I gather that the method controls in advance the concentrations of proteins and lactose they wish to use for the various products. By varying the filter membranes, they can produce almost any combination of proteins and lactose they require.

The dairy factories now use high degrees of technology.

I was amazed in the 1950s when I worked for a cheese and butter factory, that they had a machine called a 'Vacreator'. They could run cream that was becoming sour through it at a temperature of 40 degrees Centigrade and under a high vacuum and it would come out the other end looking and tasting like fresh cream.
doogles
Member
 
Posts: 755
Joined: 11 Apr 2009


Re: Diafiltered Skim Milk?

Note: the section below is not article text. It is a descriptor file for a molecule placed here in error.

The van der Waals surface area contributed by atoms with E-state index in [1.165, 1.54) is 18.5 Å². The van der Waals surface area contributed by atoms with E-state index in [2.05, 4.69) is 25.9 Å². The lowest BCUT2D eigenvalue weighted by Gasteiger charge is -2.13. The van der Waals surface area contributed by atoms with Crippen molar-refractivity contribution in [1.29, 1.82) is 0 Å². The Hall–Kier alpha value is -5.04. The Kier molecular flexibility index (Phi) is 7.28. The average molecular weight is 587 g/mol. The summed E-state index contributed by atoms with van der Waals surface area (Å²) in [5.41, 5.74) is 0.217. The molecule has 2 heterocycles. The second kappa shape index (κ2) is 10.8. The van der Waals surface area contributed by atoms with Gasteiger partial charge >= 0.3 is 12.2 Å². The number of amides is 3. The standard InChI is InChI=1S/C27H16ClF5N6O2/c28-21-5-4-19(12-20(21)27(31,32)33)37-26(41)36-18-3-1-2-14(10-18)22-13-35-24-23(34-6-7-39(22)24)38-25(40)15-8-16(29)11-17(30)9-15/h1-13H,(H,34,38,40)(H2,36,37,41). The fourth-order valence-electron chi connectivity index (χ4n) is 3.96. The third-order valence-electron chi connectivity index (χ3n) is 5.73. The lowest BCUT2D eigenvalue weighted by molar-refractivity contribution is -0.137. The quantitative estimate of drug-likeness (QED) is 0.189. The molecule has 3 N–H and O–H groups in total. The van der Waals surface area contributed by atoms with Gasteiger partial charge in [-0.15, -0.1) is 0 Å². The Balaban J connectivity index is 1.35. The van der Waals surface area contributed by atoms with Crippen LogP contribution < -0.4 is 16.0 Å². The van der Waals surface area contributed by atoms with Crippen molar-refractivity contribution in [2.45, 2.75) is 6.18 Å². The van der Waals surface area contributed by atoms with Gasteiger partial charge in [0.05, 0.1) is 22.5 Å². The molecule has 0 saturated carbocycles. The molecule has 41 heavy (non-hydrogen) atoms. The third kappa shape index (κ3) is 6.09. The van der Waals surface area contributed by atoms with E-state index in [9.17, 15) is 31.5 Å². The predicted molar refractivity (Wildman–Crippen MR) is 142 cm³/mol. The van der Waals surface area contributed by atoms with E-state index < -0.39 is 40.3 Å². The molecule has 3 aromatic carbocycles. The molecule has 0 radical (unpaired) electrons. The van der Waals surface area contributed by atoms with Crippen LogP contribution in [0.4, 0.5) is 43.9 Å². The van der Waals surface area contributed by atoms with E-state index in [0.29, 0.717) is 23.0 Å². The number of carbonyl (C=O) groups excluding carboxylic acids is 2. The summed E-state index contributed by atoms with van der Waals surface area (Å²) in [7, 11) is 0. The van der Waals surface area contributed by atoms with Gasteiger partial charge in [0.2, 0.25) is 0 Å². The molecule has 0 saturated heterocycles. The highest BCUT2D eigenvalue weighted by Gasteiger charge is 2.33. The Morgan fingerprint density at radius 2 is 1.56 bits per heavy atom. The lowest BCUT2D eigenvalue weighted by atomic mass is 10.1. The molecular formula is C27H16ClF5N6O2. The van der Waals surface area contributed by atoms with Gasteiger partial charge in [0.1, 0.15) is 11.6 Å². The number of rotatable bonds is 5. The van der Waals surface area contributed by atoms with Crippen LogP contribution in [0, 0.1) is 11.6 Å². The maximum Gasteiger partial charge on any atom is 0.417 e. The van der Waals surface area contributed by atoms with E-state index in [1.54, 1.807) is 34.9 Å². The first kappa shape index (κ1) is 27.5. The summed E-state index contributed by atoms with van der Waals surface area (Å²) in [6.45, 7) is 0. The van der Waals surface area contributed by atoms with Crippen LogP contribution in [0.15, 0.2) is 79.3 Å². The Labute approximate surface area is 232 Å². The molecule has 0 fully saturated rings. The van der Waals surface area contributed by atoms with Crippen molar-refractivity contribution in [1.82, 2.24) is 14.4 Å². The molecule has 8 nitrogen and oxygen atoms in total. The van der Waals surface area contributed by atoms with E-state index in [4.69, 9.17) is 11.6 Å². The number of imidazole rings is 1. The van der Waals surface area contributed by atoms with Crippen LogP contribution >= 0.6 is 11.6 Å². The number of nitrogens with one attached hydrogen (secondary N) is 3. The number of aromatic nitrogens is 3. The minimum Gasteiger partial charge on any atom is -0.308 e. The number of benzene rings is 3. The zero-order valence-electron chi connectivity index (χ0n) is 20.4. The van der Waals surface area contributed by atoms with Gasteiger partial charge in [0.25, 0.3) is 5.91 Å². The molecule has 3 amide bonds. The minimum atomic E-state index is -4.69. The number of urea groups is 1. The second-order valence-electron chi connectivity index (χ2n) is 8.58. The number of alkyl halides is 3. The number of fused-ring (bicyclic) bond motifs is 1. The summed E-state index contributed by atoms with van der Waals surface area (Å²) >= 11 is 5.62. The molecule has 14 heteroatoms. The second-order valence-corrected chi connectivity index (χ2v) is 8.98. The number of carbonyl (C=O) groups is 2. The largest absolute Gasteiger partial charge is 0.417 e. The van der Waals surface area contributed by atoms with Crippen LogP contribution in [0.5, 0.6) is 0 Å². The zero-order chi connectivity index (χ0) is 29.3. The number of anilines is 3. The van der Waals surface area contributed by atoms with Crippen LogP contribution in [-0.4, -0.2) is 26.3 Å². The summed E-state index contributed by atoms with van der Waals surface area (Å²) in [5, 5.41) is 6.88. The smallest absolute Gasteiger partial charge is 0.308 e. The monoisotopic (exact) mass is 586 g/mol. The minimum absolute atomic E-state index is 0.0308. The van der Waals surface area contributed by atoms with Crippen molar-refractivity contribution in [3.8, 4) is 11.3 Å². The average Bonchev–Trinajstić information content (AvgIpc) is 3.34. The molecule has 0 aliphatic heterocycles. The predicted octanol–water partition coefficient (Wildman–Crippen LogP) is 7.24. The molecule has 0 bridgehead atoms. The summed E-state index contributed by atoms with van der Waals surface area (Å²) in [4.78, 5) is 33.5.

Postby vivian maxine on December 28th, 2016, 7:17 am 

All of that nice, sweet, fresh cream wasn't?
vivian maxine
Resident Member
 
Posts: 2591
Joined: 01 Aug 2014


Re: Diafiltered Skim Milk?

Postby Braininvat on December 28th, 2016, 1:09 pm 

Many protein drinks just add extra whey protein, as they try to serve up something that fits with the current myth/fad about high protein intake. Massive numbers of studies support the WHO standards of something like 45-55 grams of protein per day as plenty (more is not better, as it just taxes your kidneys because the body can't store extra protein), which means that Americans are already getting 50-100% more protein than they need. The only people who need significantly more protein are pregnant women, trauma victims in recovery, and those who do heavy anaerobic weight training to bulk up. (and that last, as former California governor Schwarzenegger can attest, just gets you a heart attack in your 50's....)